Calcified Tissue International

, Volume 27, Issue 1, pp 75–82 | Cite as

Effect of proteoglycans on in vitro hydroxyapatite formation

  • N. C. Blumenthal
  • A. S. Posner
  • L. D. Silverman
  • L. C. Rosenberg
Laboratory Investigations


Well-characterized bovine nasal proteoglycan A1 fraction (aggregate) and proteoglycan D1 fraction (subunit) have been shown to be effective inhibitors of hydroxyapatite (HA) formation in two in vitro test systems: (a) the transformation of amorphous calcium phosphate (ACP) to crystalline HA, and, (b) the direct precipitation of HA from low-concentration calcium phosphate solutions. A1 or D1 in solution slowed the transformation kinetics in system (a) without affecting the time to the onset of conversion. In system (b), A1 or D1 in solution increased the time to the onset of HA formation without affecting the HA formation kinetics. In both test systems A1 was a more effective inhibitor than D1, although the difference was not great. In both systems the inhibitory effect was proportional to the A1 or D1 solution concentration. The action of solutions of low and high molecular weight neutral dextrans on both test systems showed that high molecular weight and/or extended spatial molecular conformation has a much stronger correlation with inhibitory ability than solution viscosity. Proteoglycans have been implicated as playing a role in regulating biological mineralization particularly in the epiphyseal growth plate. Our study suggests that just enzymatic cleavage of aggregate into subunit is not sufficient to allow mineralization to occur, since we find that D1 itself is a potent inhibitor of HA formation. Further degradation and/or removal of D1 appears to be necessary for calcification to take place.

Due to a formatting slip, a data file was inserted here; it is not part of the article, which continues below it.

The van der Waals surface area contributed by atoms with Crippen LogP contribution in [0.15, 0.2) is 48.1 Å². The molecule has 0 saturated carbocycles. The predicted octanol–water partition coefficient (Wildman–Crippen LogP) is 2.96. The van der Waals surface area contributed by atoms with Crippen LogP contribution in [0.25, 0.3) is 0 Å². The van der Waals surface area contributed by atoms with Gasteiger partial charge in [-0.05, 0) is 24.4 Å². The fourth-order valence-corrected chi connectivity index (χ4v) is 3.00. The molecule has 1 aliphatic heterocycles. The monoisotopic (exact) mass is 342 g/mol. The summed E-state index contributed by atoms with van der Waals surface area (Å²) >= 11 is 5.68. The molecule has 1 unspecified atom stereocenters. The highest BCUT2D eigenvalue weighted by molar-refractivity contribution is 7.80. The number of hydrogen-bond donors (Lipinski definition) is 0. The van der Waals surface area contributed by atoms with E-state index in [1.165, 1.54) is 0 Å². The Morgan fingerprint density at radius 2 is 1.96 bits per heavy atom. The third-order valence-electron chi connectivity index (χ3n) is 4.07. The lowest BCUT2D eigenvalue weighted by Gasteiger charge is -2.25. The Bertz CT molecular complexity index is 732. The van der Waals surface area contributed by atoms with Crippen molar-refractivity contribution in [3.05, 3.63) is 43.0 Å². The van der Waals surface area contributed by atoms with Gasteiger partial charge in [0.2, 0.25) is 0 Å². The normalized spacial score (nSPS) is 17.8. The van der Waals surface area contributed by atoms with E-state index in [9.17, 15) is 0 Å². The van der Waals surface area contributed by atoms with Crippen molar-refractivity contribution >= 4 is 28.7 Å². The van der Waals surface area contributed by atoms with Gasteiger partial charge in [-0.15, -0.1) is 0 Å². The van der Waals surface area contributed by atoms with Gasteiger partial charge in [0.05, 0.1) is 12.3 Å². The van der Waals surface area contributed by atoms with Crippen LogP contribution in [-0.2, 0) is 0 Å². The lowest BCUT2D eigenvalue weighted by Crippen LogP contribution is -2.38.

Key words

Proteoglycans Hydroxyapatite Amorphous calcium phosphate Nucleation Calcification 


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Copyright information

© Springer-Verlag 1979

Authors and Affiliations

  • N. C. Blumenthal
    • 1
  • A. S. Posner
    • 1
  • L. D. Silverman
    • 1
  • L. C. Rosenberg
    • 2
  1. 1.Hospital For Special SurgeryCornell University Medical CollegeNew York
  2. 2.Montefiore HospitalAlbert Einstein College of MedicineBronx

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